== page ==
Hans Chiari (1851–1916)
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Hans Chiari will ever be remembered in neurosurgery for his paper (Ueber Veränderungen des Kleinhirns infolge von Hydrocephalie des Grosshirns) describing what is now regarded as the Chiari malformations in 1891.
In 1899 and in conjunction with British internist George Budd, he described hepatic vein thrombosis now known as Budd–Chiari syndrome. Among his other accomplishments, he studied the relationship between carotid artery plaques and thrombosis. Chiari is also remembered by the eponym Chiari's network, which is a network of fine fibers extending from the Thebesian to Eustachian valves in the heart. In 1883, he demonstrated a fistulous connection between a pneumatocele in the frontal lobes and the ethmoid sinuses in a patient who died of meningitis following rhinorrhea and thus first indicated a mechanism to explain meningitis in this context. Chiari also made significant contributions with his observations of pituitary adenomas. It is the works of Hans Chiari on which we base many of our current understandings of the pathology of the nervous system.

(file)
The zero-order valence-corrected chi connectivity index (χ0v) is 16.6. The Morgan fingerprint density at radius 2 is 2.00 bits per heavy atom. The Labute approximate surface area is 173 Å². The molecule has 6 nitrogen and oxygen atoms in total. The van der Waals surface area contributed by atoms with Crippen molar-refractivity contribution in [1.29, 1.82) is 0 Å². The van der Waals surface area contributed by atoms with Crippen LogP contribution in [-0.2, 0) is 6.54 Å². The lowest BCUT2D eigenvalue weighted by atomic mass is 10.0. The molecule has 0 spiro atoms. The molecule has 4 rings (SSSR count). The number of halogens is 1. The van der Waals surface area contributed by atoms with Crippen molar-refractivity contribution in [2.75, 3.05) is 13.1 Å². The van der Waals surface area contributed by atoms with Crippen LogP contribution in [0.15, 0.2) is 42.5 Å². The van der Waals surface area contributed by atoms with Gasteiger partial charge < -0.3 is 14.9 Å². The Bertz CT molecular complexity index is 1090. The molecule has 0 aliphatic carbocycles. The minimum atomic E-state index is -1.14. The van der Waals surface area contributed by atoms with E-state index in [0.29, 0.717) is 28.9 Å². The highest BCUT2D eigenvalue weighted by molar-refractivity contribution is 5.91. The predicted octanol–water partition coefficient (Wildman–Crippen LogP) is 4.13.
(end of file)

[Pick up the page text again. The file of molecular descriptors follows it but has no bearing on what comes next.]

KeywordsHistory Craniocervical junction Brain Neurosurgery
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